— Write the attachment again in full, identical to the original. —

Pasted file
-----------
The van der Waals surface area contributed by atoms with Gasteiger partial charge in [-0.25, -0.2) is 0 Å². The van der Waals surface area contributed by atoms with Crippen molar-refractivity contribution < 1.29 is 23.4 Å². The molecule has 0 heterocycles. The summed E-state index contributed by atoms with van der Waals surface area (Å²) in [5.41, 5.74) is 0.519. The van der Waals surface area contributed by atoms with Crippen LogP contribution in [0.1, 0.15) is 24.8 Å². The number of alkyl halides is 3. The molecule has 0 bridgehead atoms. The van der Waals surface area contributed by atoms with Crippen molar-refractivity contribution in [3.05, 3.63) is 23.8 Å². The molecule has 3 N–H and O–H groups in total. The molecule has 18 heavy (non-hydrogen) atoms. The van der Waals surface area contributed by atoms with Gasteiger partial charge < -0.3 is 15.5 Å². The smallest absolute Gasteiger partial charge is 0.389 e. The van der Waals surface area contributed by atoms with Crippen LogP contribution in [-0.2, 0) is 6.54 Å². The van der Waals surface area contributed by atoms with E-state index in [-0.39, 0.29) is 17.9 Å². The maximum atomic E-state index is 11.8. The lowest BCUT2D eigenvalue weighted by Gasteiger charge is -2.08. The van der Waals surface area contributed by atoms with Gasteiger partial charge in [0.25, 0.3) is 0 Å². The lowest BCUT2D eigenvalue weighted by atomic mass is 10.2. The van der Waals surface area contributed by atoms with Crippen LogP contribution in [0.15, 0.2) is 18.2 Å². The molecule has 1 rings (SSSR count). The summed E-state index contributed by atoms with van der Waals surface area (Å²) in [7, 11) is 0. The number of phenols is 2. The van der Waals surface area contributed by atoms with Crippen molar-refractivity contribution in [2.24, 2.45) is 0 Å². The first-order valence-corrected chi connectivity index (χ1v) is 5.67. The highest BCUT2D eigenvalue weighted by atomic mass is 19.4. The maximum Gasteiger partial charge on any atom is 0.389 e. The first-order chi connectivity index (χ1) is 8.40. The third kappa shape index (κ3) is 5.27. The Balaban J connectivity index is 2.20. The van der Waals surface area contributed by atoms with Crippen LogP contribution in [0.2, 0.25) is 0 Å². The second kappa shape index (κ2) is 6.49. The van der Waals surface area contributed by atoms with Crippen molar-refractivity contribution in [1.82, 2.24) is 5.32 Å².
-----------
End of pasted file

The van der Waals surface area contributed by atoms with Gasteiger partial charge in [-0.25, -0.2) is 0 Å². The van der Waals surface area contributed by atoms with Crippen molar-refractivity contribution < 1.29 is 23.4 Å². The molecule has 0 heterocycles. The summed E-state index contributed by atoms with van der Waals surface area (Å²) in [5.41, 5.74) is 0.519. The van der Waals surface area contributed by atoms with Crippen LogP contribution in [0.1, 0.15) is 24.8 Å². The number of alkyl halides is 3. The molecule has 0 bridgehead atoms. The van der Waals surface area contributed by atoms with Crippen molar-refractivity contribution in [3.05, 3.63) is 23.8 Å². The molecule has 3 N–H and O–H groups in total. The molecule has 18 heavy (non-hydrogen) atoms. The van der Waals surface area contributed by atoms with Gasteiger partial charge < -0.3 is 15.5 Å². The smallest absolute Gasteiger partial charge is 0.389 e. The van der Waals surface area contributed by atoms with Crippen LogP contribution in [-0.2, 0) is 6.54 Å². The van der Waals surface area contributed by atoms with E-state index in [-0.39, 0.29) is 17.9 Å². The maximum atomic E-state index is 11.8. The lowest BCUT2D eigenvalue weighted by Gasteiger charge is -2.08. The van der Waals surface area contributed by atoms with Gasteiger partial charge in [0.25, 0.3) is 0 Å². The lowest BCUT2D eigenvalue weighted by atomic mass is 10.2. The van der Waals surface area contributed by atoms with Crippen LogP contribution in [0.15, 0.2) is 18.2 Å². The molecule has 1 rings (SSSR count). The summed E-state index contributed by atoms with van der Waals surface area (Å²) in [7, 11) is 0. The number of phenols is 2. The van der Waals surface area contributed by atoms with Crippen molar-refractivity contribution in [2.24, 2.45) is 0 Å². The first-order valence-corrected chi connectivity index (χ1v) is 5.67. The highest BCUT2D eigenvalue weighted by atomic mass is 19.4. The maximum Gasteiger partial charge on any atom is 0.389 e. The first-order chi connectivity index (χ1) is 8.40. The third kappa shape index (κ3) is 5.27. The Balaban J connectivity index is 2.20. The van der Waals surface area contributed by atoms with Crippen LogP contribution in [0.2, 0.25) is 0 Å². The second kappa shape index (κ2) is 6.49. The van der Waals surface area contributed by atoms with Crippen molar-refractivity contribution in [1.82, 2.24) is 5.32 Å².